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Hog and Pig Population Undercounted, Analyst Says

Market losses seen into 2018

Lean hog futures pushed to limit down today and closed just off of it.

This was in reaction to the limit down cattle trading and partly due to supply fears from the 2 p.m. Hogs and Pigs report.

Before we go through the HP numbers, let’s point out that USDA went back through the previous quarterly reports and added to (corrected) them to reflect the actual slaughter that happened after. The December 1, 2015, number saw a boost of 50,000 head. The March 1 number was increased by 650,000 head. An extra 40,000 was added to the June 1 number.

We are concerned that today’s report may have undercounted the herd, yet again. That is the general pattern when this industry is in expansion.

The total hog herd as of September 1 was estimated at 2.4% over last year. That surpassed the 1.2% trade estimate. Of those numbers, 64.835 million was classified as Kept for Marketings. These are the hogs that will not be held back for the breeding herd.

They make up the hogs that will be killed at packing plants for the next six months, from September 1 through February 28. USDA’s number was 2.6% over last year. That surpassed the 1.3% trade guess.

Of these numbers, USDA also gives us a breakdown by weight so we can estimate when they will hit the market. The heavyweight group, 180 pouds or over, ran 4.1% over last year. These are the hogs that will be slaughtered from September 1 through mid-October.

That is interesting, as the month-to-date kill is running 5.3% over last year. That includes the past two weeks at +8.0% and +7.4% year/year. To make USDA’s numbers work, you will need a quick decline in slaughters up ahead.

Mid-October through November kills are determined by the next weight group, 120 to 179 pounds. They were seen 3.7% over last year. This is the group that will determine the year’s seasonal peak in supplies. In other words, the peak kill of the year may run 4% over year’s record level. The other two weight groups that determine the December through February kills were 2% over last year.

The breeding herd was estimated at 0.5% over last year. That was right on the average analyst guess. For future farrowings, births, producers told USDA they expect no change in Sep/Nov vs. 2015 and -0.1% for Dec/Feb. When you factor in the 1.8% year/year gain in pigs per litter you are set for good year-over-year gains in production through August 2017 at a minimum.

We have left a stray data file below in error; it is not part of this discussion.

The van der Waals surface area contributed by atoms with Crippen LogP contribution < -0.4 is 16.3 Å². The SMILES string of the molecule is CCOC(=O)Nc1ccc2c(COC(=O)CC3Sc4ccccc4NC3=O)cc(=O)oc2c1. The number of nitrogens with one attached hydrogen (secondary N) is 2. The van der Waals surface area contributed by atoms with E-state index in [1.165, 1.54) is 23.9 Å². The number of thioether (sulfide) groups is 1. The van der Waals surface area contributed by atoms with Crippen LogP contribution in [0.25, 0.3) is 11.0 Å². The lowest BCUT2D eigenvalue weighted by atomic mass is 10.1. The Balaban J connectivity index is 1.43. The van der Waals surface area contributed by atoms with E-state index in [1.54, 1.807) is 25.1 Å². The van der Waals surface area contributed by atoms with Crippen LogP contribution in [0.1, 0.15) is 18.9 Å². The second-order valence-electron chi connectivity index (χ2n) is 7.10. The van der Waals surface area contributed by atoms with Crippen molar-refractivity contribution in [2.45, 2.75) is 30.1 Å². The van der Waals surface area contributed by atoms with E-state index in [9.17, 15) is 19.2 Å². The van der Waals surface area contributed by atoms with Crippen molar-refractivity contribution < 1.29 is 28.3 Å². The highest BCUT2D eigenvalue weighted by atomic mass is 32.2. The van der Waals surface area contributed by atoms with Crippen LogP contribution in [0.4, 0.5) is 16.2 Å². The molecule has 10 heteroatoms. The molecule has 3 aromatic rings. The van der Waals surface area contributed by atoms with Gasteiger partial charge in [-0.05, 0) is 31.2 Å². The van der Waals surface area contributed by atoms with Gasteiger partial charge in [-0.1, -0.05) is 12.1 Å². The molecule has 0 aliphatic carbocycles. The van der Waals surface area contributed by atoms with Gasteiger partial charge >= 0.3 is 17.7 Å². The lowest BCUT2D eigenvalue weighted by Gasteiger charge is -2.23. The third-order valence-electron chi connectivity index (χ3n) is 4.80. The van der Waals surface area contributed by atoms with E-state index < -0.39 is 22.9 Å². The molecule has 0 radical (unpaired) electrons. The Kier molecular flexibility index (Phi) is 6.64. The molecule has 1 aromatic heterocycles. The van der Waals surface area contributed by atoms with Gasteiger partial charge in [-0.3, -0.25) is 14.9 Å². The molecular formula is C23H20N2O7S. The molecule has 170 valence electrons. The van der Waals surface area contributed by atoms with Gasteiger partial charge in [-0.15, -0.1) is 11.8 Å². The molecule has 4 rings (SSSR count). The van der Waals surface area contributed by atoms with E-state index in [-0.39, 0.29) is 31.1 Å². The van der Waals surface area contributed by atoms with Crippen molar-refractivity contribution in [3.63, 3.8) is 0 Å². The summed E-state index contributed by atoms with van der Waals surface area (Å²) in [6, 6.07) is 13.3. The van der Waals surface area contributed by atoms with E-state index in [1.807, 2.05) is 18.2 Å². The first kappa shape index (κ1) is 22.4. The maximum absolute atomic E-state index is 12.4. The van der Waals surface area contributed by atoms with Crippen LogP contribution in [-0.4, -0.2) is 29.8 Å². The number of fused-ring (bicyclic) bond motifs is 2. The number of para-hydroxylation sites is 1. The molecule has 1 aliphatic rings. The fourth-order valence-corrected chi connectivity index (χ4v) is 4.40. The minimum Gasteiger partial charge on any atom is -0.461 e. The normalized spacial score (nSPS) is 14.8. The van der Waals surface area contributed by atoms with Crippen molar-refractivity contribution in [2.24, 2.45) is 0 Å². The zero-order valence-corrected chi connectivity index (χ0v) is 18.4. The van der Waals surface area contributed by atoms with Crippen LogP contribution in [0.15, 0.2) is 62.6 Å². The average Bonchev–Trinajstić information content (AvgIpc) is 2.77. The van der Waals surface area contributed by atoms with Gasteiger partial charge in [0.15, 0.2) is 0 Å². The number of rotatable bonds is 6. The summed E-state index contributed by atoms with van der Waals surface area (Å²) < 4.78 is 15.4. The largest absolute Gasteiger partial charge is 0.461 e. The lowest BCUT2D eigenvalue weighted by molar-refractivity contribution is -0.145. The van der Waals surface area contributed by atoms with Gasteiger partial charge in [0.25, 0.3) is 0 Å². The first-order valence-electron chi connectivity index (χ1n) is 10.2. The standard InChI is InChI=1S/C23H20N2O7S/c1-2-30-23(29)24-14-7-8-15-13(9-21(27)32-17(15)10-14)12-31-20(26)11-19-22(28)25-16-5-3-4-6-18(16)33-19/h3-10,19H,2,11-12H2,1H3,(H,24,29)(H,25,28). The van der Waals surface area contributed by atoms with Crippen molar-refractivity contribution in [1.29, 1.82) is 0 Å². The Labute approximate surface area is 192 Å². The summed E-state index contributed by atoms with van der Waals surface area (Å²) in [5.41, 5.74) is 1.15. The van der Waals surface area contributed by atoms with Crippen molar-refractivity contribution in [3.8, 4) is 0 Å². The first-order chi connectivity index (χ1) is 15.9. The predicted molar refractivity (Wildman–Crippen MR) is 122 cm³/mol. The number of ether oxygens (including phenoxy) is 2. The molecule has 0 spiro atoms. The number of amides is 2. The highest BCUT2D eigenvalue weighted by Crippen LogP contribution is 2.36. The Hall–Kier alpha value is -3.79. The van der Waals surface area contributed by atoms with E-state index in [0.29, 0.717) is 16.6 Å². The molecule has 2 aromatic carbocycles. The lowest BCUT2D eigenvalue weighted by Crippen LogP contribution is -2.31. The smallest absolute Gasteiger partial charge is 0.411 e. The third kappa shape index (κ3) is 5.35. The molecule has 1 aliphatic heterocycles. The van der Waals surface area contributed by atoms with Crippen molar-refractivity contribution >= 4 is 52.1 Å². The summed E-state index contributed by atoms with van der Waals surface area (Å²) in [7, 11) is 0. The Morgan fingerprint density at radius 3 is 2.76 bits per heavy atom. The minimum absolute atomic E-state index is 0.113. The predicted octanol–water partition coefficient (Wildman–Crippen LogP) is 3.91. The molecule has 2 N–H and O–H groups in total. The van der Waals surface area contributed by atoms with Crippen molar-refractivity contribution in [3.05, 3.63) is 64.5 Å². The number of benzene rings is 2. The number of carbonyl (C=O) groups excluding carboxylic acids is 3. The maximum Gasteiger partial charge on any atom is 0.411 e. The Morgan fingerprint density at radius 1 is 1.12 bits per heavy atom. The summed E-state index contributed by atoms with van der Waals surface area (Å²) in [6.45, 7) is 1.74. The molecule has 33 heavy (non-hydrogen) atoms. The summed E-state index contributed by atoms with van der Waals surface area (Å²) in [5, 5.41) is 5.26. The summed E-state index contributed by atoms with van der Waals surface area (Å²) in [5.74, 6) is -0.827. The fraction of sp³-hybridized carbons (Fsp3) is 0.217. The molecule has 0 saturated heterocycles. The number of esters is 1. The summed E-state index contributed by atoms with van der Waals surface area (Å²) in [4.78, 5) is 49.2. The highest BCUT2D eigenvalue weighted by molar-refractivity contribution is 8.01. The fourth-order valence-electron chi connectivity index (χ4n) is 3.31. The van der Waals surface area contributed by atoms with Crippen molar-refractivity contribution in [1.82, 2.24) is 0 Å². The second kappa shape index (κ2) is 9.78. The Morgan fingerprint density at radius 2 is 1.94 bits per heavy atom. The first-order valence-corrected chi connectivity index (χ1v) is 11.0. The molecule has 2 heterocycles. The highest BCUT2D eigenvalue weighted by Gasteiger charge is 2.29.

The massive decline in hog prices since summer is not just due to higher prices.

There is an unnaturally large discount in prices, as end users are doing all they can to discourage producers. This is seen in the farmer share of the retail dollar discussion this week in the cattle comments. From their perspective they don't want these numbers, and the market has to find a price that they will accept.

Due to the production time in the hog industry, it would take almost a year before supplies see their first year-over-year decline, if producers magically stopped inseminating the next round of open sows and gilts.

A little more concerning for us is that after this big hog price decline since summer, we are just not getting into production losses. Producer breakevens are at $61. It usually takes three months of straight losses before producers decide to liquidate. With an almost four-month gestation and a six-month birth-to-slaughter lag, we are set for lower and lower prices into fall 2018.

If you wanted to be even more bearish, you could point out that we still have set expansion from the producer/packers building new plants. They would be willing to produce at a $2 to $8 loss on the hog production end if need be to ensure the numbers are in the plants.

Keep The Hedges On: Producers who followed Allendale’s recommendation on June 22 should have all hogs to be marketed through the month of February locked in via the December contract. Those hedges should have been applied at 65.42, the open of the 23rd. We still advise to hold all hedges.

From a producer standpoint, low prices are a bad thing (good for buyers). From a market pricing theory standpoint, low prices do an important service for the industry. Think of how we produce meat across the world. We blindly produce a product for an unknown demand almost a year out. Either we heed the market’s clear warning or the market will continue to punish until it happens.

For speculative trading, we will stand aside. It’s not the money that you are not making that is the issue (lost opportunity), it is the money you could lose in this market if you are wrong.


Rich Nelson
Allendale Inc.
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